THE Tax Administration Act was expected to come into operation within the next three months after being promulgated into law on Wednesday.

The South African Revenue Services (SARS) said its preparations for the implementation of the act were at "an advanced stage" despite previous concerns by tax experts over the readiness to implement all the provisions in the act at once.

The new legislation puts wide-ranging powers in the hands of senior officials at SARS - including the right to enter a taxpayer's premises without a warrant in certain circumstances and to search and seize documents.

It also provides for the appointment of a t ax o mbud's o ffice to balance these powers with the rights of taxpayers.

SARS clarified the circumstances under which a warrantless search would be permitted, saying a senior official must be satisfied that there might be "an imminent removal or destruction of relevant material" and that in such instances a delay in obtaining a warrant would defeat the object of the search and seizure. The act also stipulates that a warrantless search should be carried out in the same manner and subject to the same statutory limitations as a search with a warrant, and that no official might enter a private home.

SARS spokesman Adrian Lackay said most taxpayers were compliant and the act would ensure better service and a lower compliance cost. "SARS is, however, duty bound to actively pursue tax evaders in order to maintain compliant taxpayers' confidence in the integrity of the tax system," he said.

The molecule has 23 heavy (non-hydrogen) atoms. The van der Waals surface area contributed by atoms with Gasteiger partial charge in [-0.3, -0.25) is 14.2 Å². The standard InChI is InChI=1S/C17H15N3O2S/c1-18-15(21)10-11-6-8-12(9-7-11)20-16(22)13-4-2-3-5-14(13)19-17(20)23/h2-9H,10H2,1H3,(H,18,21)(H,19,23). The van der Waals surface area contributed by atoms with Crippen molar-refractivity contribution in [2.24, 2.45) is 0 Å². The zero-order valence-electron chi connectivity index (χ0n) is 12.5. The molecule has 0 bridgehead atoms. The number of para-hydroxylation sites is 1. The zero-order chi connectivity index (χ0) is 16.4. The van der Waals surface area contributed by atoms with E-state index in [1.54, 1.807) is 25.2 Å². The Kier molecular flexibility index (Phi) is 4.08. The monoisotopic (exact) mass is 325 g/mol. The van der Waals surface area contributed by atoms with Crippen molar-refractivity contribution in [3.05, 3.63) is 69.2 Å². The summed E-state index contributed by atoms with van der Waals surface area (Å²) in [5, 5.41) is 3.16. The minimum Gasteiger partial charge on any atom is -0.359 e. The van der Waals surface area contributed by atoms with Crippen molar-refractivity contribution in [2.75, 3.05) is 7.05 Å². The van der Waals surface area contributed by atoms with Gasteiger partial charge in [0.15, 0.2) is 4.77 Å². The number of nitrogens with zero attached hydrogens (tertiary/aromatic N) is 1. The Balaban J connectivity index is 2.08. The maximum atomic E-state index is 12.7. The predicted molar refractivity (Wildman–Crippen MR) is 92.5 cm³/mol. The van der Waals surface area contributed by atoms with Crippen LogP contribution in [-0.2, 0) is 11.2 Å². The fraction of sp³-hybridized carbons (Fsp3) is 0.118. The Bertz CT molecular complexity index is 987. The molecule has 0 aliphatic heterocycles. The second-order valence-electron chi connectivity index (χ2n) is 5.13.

Edward Nathan Sonnenbergs tax executive Beric Croome said the enactment of the bill was a step in the right direction, but still did not foresee all the sections of the act coming into effect at once.

One section that many people who did not make use of the voluntary disclosure programme last year would wish to come into effect first, was the permanent voluntary programme in the act, Mr Croome said. He said the act would require significant system changes from SARS, referring to the provisions allowing for taxpayers to be informed on the status of an audit.

SARS said a key objective of the act was to achieve a balance between the authority's powers and duties, on the one hand, and taxpayer obligations and rights on the other.

Mr Lackay said although the act provided for the appointment of the tax ombud within a year of its commencement, Finance Minister Pravin Gordhan announced in his February budget that the appointment would be made this year.

Meanwhile, the Treasury yesterday also published the Taxation Laws Amendment Bills for comment. These bills give effect to most of the 2012 budget review tax proposals.